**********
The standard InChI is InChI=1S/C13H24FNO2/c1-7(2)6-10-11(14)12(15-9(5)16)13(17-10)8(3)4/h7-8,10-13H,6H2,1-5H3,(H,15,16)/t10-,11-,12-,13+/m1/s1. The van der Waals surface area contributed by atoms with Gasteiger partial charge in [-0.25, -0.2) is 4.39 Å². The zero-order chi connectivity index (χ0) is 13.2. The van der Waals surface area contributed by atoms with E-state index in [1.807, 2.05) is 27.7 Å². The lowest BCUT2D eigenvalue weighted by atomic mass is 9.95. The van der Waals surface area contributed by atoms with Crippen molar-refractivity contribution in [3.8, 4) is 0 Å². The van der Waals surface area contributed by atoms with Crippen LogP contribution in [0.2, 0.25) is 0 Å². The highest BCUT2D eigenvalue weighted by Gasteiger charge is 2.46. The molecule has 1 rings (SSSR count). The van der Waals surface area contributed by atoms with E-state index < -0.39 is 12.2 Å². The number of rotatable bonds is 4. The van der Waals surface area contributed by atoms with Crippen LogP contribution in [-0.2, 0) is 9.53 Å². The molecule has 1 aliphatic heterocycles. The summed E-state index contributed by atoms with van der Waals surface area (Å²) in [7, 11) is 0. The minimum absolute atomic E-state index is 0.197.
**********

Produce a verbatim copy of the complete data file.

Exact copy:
The standard InChI is InChI=1S/C13H24FNO2/c1-7(2)6-10-11(14)12(15-9(5)16)13(17-10)8(3)4/h7-8,10-13H,6H2,1-5H3,(H,15,16)/t10-,11-,12-,13+/m1/s1. The van der Waals surface area contributed by atoms with Gasteiger partial charge in [-0.25, -0.2) is 4.39 Å². The zero-order chi connectivity index (χ0) is 13.2. The van der Waals surface area contributed by atoms with E-state index in [1.807, 2.05) is 27.7 Å². The lowest BCUT2D eigenvalue weighted by atomic mass is 9.95. The van der Waals surface area contributed by atoms with Crippen molar-refractivity contribution in [3.8, 4) is 0 Å². The van der Waals surface area contributed by atoms with Crippen LogP contribution in [0.2, 0.25) is 0 Å². The highest BCUT2D eigenvalue weighted by Gasteiger charge is 2.46. The molecule has 1 rings (SSSR count). The van der Waals surface area contributed by atoms with E-state index < -0.39 is 12.2 Å². The number of rotatable bonds is 4. The van der Waals surface area contributed by atoms with Crippen LogP contribution in [-0.2, 0) is 9.53 Å². The molecule has 1 aliphatic heterocycles. The summed E-state index contributed by atoms with van der Waals surface area (Å²) in [7, 11) is 0. The minimum absolute atomic E-state index is 0.197.